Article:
This new policy of proactive engagement should be both credible and creditable. It should be carefully tailored to provide incentives to the Abkhazian side to engage more actively in the peace process. This policy will address their concerns on a priority basis and, at the same time, be adequately receptive to the legitimate aspirations of IDPs to return.
EurasiaNet: Why do you believe the Abkhazian
side has become more willing to negotiate?
Alasania: After Russia’s heavy handling of the power crisis in Sukhumi, the Abkhazians started to understand how dramatic, unstable and insecure their relations with Russia are. Mistrust is growing, and they are looking for change. Time also heals. It has been 12 years since the military confrontation ended, and both sides are looking to move on. During those same 12 years, the lives of the Abkhazian population have not improved.
EurasiaNet: What, if any, changes to the Russian
position/involvement in the conflict do you see?
Alasania: I think Russia can play a significant role in resolving the conflict, provided that the political will for it exists in the Kremlin. The Russian involvement in the power crises last year is a testimony to Moscow’s capacity to exert influence on Abkhazia. Therefore, we reiterate a call to our northern neighbor for a just and equitable settlement, and to establish itself as a trustworthy and responsible partner in the peace process. The unilateral meeting with separatist leaders and participation in military exercises with separatist forces hardly serves this cause.
EurasiaNet: You were recently at the United
Nations. What were the results of those meetings? Were there any breakthroughs?
Alasania: This was the first time Georgia declared its new policy of proactive engagement with Abkhazia. The policy was received very well, but no breakthroughs were made. There is more anticipation for the future.
EurasiaNet: What is the reasoning behind efforts
to ease Abkhazia’s isolation? What do you hope to achieve?
Alasania: In the past, Georgia sought to isolate Abkhazia politically and economically. But this isolation has not gotten us any further in negotiations. We are seriously considering all the possible ways to bring the Abkhazian community out of isolation. We are carefully analyzing practical steps to legitimize trade between Georgia and Abkhazia, and to promote joint economic projects to help build a bridge of reconciliation. This will also help expose Abkhazia to Western and democratic values. This is what it is all about, and the international community can help Georgia do this.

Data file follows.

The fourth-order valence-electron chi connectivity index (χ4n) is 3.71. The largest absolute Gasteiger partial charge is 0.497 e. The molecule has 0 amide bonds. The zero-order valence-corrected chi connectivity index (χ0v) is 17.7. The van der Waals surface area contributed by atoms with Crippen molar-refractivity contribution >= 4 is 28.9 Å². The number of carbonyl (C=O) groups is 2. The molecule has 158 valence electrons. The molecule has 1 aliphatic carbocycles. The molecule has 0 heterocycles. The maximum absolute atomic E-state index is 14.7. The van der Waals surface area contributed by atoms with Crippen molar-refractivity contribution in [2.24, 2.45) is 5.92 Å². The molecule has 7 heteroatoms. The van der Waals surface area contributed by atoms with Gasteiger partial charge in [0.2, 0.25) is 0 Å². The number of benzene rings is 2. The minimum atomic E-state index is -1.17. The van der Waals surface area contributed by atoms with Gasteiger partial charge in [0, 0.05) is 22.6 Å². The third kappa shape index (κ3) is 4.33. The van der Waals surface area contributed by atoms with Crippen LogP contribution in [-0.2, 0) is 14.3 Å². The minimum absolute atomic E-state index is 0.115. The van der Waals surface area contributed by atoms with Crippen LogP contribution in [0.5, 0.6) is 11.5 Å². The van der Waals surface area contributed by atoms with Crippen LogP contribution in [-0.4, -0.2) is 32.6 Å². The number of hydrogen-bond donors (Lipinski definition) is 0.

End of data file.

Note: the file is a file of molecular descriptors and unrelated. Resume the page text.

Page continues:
EurasiaNet: What is the current status of
the Gali region? Are things moving ahead as you would hope?
Alasania: The attitude of the Abkhazian side toward the refugees and IDPs appears to be frozen in a confrontational mindset. We would like to turn the Gali region of Abkhazia into a showcase of successful cooperation. Out of 300,000 refugees and IDPs, a very small percentage spontaneously returned, only to endure rampant, lawless violence.
It is essential for the peace process to secure the return of the refugees and IDPs to Abkhazia, and in particular to Gali, as a first step. But for this to succeed, one needs to create an environment of security, order and respect for human rights. Most of these measures are on the UN Security Council agenda, but have never been implemented. We hope that UN civilian police forces could help train and supervise a joint Georgian-Abkhazian police force in the region.
EurasiaNet: What role can regional actors,
especially Turkey, play in the ongoing peace process, and in ending Abkhazian
Alasania: There is a huge potential for diplomacy with Turkey. It is the only country in the world that the Abkhazians have a sense of security with, and at the same time, I believe it is in Turkey’s best interest to have Georgia stabilize and develop. Turkey could help bring the influential Georgian and Abkhaz diasporas that live in Turkey together, which could then bring the official Georgian and Abkhaz positions closer. Turkey can also help build confidence and reconciliation.
Eric A. Miller, Ph.D., is an Analyst at the National Institute for Public Policy, Fairfax, Virginia and a Research Associate at the Institute for European, Russian and Eurasian Studies, George Washington University, Washington, D.C.